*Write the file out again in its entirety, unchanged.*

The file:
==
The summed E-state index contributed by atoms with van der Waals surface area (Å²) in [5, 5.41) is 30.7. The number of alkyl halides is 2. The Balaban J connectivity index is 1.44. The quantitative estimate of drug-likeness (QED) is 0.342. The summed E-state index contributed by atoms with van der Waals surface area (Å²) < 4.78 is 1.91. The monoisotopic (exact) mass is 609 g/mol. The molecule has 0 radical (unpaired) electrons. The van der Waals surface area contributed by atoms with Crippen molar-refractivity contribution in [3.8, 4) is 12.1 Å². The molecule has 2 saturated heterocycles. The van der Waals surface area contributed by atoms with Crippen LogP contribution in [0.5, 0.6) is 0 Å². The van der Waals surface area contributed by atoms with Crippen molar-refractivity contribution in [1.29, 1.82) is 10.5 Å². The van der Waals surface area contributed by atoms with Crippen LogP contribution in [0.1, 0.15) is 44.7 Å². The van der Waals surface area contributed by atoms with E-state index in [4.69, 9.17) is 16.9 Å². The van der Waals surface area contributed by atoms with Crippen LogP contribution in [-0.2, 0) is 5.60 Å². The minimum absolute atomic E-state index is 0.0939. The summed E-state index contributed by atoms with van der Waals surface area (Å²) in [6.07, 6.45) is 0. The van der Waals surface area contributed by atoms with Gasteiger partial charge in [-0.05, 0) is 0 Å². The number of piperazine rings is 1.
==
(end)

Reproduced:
The summed E-state index contributed by atoms with van der Waals surface area (Å²) in [5, 5.41) is 30.7. The number of alkyl halides is 2. The Balaban J connectivity index is 1.44. The quantitative estimate of drug-likeness (QED) is 0.342. The summed E-state index contributed by atoms with van der Waals surface area (Å²) < 4.78 is 1.91. The monoisotopic (exact) mass is 609 g/mol. The molecule has 0 radical (unpaired) electrons. The van der Waals surface area contributed by atoms with Crippen molar-refractivity contribution in [3.8, 4) is 12.1 Å². The molecule has 2 saturated heterocycles. The van der Waals surface area contributed by atoms with Crippen LogP contribution in [0.5, 0.6) is 0 Å². The van der Waals surface area contributed by atoms with Crippen molar-refractivity contribution in [1.29, 1.82) is 10.5 Å². The van der Waals surface area contributed by atoms with Crippen LogP contribution in [0.1, 0.15) is 44.7 Å². The van der Waals surface area contributed by atoms with E-state index in [4.69, 9.17) is 16.9 Å². The van der Waals surface area contributed by atoms with Crippen LogP contribution in [-0.2, 0) is 5.60 Å². The minimum absolute atomic E-state index is 0.0939. The summed E-state index contributed by atoms with van der Waals surface area (Å²) in [6.07, 6.45) is 0. The van der Waals surface area contributed by atoms with Gasteiger partial charge in [-0.05, 0) is 0 Å². The number of piperazine rings is 1.